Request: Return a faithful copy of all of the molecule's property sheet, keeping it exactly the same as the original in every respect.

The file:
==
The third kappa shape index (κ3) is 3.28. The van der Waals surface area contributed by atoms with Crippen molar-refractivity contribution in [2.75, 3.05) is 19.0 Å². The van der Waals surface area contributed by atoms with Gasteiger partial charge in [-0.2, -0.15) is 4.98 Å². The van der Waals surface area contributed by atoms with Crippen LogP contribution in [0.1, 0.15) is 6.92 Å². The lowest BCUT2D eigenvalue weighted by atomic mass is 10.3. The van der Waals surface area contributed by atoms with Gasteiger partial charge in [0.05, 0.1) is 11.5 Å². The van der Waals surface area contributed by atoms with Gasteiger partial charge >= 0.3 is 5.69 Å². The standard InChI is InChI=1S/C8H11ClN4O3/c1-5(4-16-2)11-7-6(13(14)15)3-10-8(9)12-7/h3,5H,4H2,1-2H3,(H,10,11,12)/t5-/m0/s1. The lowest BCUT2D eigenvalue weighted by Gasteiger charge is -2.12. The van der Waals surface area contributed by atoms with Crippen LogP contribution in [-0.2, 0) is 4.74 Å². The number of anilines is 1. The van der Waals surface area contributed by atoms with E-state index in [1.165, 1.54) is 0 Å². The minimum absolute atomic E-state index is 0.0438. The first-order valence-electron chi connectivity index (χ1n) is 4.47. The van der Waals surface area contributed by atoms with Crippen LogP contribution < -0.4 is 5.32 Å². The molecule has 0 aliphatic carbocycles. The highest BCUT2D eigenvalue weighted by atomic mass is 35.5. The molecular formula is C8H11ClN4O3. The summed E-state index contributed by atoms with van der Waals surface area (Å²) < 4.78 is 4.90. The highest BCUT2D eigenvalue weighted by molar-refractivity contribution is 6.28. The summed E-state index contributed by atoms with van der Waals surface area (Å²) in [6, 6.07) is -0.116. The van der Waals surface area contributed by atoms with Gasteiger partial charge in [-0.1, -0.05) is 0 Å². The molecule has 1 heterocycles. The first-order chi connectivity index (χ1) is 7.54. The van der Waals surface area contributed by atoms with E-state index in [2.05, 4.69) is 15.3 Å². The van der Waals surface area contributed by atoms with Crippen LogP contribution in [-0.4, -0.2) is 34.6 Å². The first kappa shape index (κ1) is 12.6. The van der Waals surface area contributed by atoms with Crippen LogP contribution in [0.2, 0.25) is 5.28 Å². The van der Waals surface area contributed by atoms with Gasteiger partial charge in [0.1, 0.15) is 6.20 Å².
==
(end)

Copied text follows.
The third kappa shape index (κ3) is 3.28. The van der Waals surface area contributed by atoms with Crippen molar-refractivity contribution in [2.75, 3.05) is 19.0 Å². The van der Waals surface area contributed by atoms with Gasteiger partial charge in [-0.2, -0.15) is 4.98 Å². The van der Waals surface area contributed by atoms with Crippen LogP contribution in [0.1, 0.15) is 6.92 Å². The lowest BCUT2D eigenvalue weighted by atomic mass is 10.3. The van der Waals surface area contributed by atoms with Gasteiger partial charge in [0.05, 0.1) is 11.5 Å². The van der Waals surface area contributed by atoms with Gasteiger partial charge >= 0.3 is 5.69 Å². The standard InChI is InChI=1S/C8H11ClN4O3/c1-5(4-16-2)11-7-6(13(14)15)3-10-8(9)12-7/h3,5H,4H2,1-2H3,(H,10,11,12)/t5-/m0/s1. The lowest BCUT2D eigenvalue weighted by Gasteiger charge is -2.12. The van der Waals surface area contributed by atoms with Crippen LogP contribution in [-0.2, 0) is 4.74 Å². The number of anilines is 1. The van der Waals surface area contributed by atoms with E-state index in [1.165, 1.54) is 0 Å². The minimum absolute atomic E-state index is 0.0438. The first-order valence-electron chi connectivity index (χ1n) is 4.47. The van der Waals surface area contributed by atoms with Crippen LogP contribution < -0.4 is 5.32 Å². The molecule has 0 aliphatic carbocycles. The highest BCUT2D eigenvalue weighted by atomic mass is 35.5. The molecular formula is C8H11ClN4O3. The summed E-state index contributed by atoms with van der Waals surface area (Å²) < 4.78 is 4.90. The highest BCUT2D eigenvalue weighted by molar-refractivity contribution is 6.28. The summed E-state index contributed by atoms with van der Waals surface area (Å²) in [6, 6.07) is -0.116. The van der Waals surface area contributed by atoms with Gasteiger partial charge in [-0.1, -0.05) is 0 Å². The molecule has 1 heterocycles. The first-order chi connectivity index (χ1) is 7.54. The van der Waals surface area contributed by atoms with E-state index in [2.05, 4.69) is 15.3 Å². The van der Waals surface area contributed by atoms with Crippen LogP contribution in [-0.4, -0.2) is 34.6 Å². The first kappa shape index (κ1) is 12.6. The van der Waals surface area contributed by atoms with Crippen LogP contribution in [0.2, 0.25) is 5.28 Å². The van der Waals surface area contributed by atoms with Gasteiger partial charge in [0.1, 0.15) is 6.20 Å².